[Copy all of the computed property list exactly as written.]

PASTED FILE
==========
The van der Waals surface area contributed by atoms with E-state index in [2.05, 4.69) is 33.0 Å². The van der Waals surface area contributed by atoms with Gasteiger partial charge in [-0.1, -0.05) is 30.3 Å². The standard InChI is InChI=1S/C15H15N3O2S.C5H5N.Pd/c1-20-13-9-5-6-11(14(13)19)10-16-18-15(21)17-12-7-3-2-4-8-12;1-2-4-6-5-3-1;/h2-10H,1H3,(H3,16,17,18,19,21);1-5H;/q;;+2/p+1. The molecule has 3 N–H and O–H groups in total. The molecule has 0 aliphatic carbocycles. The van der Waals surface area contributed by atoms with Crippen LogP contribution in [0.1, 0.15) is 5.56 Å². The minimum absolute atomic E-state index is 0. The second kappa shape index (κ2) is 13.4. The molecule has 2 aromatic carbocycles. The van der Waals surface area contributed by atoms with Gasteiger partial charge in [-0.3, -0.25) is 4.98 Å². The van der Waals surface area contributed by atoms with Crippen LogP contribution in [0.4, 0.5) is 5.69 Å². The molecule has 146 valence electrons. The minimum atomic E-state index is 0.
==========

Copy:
The van der Waals surface area contributed by atoms with E-state index in [2.05, 4.69) is 33.0 Å². The van der Waals surface area contributed by atoms with Gasteiger partial charge in [-0.1, -0.05) is 30.3 Å². The standard InChI is InChI=1S/C15H15N3O2S.C5H5N.Pd/c1-20-13-9-5-6-11(14(13)19)10-16-18-15(21)17-12-7-3-2-4-8-12;1-2-4-6-5-3-1;/h2-10H,1H3,(H3,16,17,18,19,21);1-5H;/q;;+2/p+1. The molecule has 3 N–H and O–H groups in total. The molecule has 0 aliphatic carbocycles. The van der Waals surface area contributed by atoms with Crippen LogP contribution in [0.1, 0.15) is 5.56 Å². The minimum absolute atomic E-state index is 0. The second kappa shape index (κ2) is 13.4. The molecule has 2 aromatic carbocycles. The van der Waals surface area contributed by atoms with Gasteiger partial charge in [-0.3, -0.25) is 4.98 Å². The van der Waals surface area contributed by atoms with Crippen LogP contribution in [0.4, 0.5) is 5.69 Å². The molecule has 146 valence electrons. The minimum atomic E-state index is 0.